USDA has released a landmark study by Harvard University that shows the risk of Bovine Spongiform Encephalopathy (BSE) occurring in the United States is extremely low. The report showed that early protection systems put into place by the USDA and Department of Health and Human Services (HHS) have been largely responsible for keeping BSE out of the U.S. and would prevent it from spreading if it ever did enter the country. Even so, officials outlined a series of actions to be taken that would continue strengthening programs to reduce that risk even further.

The risk assessment was commissioned by USDA and conducted by the Harvard Center for Risk Analysis. It evaluates the ways BSE could spread if it were to ever enter the United States.

The report's purpose is to give agencies a scientific analysis to evaluate preventative measures already in place and identify additional actions that should be taken to minimize the risk of BSE.

“The study released today clearly shows that the years of early actions taken by the federal government to safeguard consumers have helped keep BSE from entering the United States,” said Agriculture Secretary Ann M. Veneman.

“Even if BSE were to ever be introduced, it would be contained according to the study. However, we cannot let down our guard or reduce our vigilance. We must continue to strengthen these critical programs and today we are announcing a series of actions to bolster our protection systems.”

“Based on three years of thorough study, we are firmly confident that BSE will not become an animal or public health problem in America,” said Dr. George Gray, deputy director of the Harvard Center for Risk Analysis and director of the project.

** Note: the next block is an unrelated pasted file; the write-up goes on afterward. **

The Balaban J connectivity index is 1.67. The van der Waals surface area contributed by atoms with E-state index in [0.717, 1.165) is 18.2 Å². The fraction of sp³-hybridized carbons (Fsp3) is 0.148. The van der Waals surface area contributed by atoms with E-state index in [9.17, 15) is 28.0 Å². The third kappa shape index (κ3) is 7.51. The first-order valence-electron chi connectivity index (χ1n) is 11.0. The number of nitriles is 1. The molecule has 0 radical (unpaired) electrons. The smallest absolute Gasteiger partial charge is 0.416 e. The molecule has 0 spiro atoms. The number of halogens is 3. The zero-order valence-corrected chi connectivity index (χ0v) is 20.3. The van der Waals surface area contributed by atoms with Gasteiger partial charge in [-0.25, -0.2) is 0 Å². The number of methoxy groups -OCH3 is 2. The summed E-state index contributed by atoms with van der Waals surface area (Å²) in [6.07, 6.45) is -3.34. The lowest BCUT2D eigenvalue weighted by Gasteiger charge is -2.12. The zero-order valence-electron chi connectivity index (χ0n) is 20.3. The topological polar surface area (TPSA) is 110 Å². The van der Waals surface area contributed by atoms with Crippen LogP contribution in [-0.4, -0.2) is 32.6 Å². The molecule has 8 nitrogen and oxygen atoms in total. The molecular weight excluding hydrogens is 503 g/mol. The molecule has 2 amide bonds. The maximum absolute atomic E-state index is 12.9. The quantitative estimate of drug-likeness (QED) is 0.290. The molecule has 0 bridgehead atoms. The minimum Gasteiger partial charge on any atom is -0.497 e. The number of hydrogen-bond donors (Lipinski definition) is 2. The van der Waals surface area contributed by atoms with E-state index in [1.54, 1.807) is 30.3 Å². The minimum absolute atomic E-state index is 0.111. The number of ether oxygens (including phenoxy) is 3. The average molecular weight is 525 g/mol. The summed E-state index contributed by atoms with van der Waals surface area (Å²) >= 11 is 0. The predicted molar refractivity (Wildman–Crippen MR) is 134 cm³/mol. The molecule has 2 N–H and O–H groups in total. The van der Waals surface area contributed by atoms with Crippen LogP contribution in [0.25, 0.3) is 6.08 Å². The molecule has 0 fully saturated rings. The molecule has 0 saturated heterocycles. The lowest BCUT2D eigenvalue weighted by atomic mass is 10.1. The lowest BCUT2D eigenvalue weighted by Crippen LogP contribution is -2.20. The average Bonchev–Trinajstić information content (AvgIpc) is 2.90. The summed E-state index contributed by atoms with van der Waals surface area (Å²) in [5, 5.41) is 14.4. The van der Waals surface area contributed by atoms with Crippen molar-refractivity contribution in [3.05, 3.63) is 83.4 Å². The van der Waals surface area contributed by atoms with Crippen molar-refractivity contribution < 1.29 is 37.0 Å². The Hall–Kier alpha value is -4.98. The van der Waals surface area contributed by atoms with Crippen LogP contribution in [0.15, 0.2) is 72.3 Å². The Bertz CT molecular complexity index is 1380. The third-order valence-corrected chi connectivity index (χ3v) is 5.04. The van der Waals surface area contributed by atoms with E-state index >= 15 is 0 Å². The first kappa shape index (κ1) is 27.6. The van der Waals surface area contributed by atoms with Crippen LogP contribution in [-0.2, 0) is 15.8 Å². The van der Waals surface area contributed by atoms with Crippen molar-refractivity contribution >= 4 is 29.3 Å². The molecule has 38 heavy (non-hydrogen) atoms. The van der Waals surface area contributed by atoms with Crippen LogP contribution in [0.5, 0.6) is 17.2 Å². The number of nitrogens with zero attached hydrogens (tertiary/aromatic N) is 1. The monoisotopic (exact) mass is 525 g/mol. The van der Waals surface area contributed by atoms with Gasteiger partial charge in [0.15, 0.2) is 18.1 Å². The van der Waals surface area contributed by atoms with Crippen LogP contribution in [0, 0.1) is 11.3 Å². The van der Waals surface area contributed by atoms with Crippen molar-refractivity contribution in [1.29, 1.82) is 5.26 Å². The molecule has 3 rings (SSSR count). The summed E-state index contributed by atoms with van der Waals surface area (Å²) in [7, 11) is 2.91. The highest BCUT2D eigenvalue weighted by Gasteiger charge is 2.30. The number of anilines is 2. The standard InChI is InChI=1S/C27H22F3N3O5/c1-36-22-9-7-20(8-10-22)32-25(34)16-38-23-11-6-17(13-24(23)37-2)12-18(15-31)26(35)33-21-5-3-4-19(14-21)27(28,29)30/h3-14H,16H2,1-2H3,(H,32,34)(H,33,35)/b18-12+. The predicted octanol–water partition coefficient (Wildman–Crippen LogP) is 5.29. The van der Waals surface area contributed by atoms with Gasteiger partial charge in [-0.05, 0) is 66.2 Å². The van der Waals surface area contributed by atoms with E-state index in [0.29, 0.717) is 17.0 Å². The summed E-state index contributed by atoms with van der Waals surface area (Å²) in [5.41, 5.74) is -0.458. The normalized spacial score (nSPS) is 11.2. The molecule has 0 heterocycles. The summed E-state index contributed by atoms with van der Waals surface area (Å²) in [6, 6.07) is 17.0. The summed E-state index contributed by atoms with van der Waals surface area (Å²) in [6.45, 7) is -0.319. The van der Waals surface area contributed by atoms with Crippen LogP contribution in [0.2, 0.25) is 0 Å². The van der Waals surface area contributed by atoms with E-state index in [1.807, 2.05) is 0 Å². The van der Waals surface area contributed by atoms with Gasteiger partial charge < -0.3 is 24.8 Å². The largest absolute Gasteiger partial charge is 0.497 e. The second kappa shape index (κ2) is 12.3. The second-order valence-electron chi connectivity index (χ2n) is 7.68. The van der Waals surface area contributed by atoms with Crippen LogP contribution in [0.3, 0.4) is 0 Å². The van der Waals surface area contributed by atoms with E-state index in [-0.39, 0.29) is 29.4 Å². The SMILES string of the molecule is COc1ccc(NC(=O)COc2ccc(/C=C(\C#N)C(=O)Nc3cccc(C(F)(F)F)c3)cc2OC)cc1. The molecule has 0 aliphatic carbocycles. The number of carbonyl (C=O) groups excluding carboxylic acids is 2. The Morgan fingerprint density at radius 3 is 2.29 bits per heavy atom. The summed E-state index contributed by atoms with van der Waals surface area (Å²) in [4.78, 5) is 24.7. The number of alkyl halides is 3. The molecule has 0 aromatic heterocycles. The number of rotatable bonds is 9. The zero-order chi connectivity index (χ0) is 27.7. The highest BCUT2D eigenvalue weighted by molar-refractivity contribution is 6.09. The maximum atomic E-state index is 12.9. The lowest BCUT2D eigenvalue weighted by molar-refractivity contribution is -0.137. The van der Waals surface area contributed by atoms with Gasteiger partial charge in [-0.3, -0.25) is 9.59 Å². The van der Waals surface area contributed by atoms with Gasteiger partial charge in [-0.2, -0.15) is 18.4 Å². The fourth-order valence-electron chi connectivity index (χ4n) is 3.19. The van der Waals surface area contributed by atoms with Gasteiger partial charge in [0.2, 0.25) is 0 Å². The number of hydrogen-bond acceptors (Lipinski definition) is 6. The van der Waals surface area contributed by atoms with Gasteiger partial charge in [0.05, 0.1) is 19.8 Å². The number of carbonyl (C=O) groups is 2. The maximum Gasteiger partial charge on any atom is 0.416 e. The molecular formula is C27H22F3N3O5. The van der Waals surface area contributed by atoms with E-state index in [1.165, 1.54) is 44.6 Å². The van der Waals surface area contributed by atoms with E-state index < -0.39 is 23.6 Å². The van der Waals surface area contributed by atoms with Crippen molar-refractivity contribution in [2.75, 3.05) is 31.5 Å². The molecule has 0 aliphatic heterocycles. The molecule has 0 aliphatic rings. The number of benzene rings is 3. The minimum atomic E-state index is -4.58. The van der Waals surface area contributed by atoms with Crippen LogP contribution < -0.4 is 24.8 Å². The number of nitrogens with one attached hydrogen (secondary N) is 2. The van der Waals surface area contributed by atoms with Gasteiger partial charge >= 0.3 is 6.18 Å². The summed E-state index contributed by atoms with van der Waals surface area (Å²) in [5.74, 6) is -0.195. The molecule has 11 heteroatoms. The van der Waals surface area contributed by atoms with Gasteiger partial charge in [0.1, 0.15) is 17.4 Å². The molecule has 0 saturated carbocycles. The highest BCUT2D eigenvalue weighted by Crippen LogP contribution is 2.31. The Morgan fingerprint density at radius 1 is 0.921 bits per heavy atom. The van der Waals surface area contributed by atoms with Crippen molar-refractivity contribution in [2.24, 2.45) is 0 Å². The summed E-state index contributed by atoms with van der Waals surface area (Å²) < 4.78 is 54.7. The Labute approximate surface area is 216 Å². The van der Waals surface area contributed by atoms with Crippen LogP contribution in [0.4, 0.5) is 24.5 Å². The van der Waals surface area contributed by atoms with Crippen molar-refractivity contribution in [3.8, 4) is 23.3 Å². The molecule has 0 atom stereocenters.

In response to the report, Veneman announced a series of actions the USDA would take, in cooperation with HHS, to strengthen its BSE prevention programs and maintain the government's vigilance against the disease.

First, USDA will have the risk assessment peer reviewed by a team of outside experts to ensure its scientific integrity.

Second, the USDA will more than double the number of BSE tests it will conduct this fiscal year, with over 12,500 cattle samples targeted in 2002 — up from 5,000 during 2001.

Third, USDA will publish a policy options paper outlining additional regulatory actions that may be taken to reduce the potential risk of exposure and ensure potential infectious materials remain out of the U.S food supply. To ensure its decisions are science-based, options will be tested using the computer model developed through the risk assessment to determine the potential impact they would have on animal and public health.

The options to be considered will include: prohibiting the use of brain and spinal cord from specified categories of animals in human food; prohibiting the use of central nervous system tissue in boneless beef products, including meat from advanced meat recovery (AMR) systems; and prohibiting the use of vertebral column from certain categories of cattle, including downed animals, in the production of meat from advanced meat recovery systems. USDA will invite public comment on the options and then proceed with appropriate regulatory actions.

Fourth, USDA will issue a proposed rule to prohibit the use of certain stunning devices used to immobilize cattle during slaughter.

Fifth, USDA will publish an Advance Notice of Proposed Rulemaking (ANPR) to consider additional regulatory options for the disposal of dead stock on farms and ranches. Such cattle are considered an important potential pathway for the spread of BSE in the animal chain.

“We found that even if BSE were ever introduced, it would not become established,” said Gray. “With the government programs already in place, even accounting for imperfect compliance, the disease in the cattle herd would quickly die out, and the potential for people to be exposed to infected cattle parts that could transmit the disease is very low.”

BSE has never been detected in U.S. cattle, nor has there been a case of the human form of the disease, variant Creutzfeldt-Jakob Disease (vCJD), detected in the United States.

Since 1989, USDA has banned the import of live ruminants, such as cattle, sheep and goats, and most ruminant products from the Britain and other countries having BSE. The ban was extended to of Europe in 1997.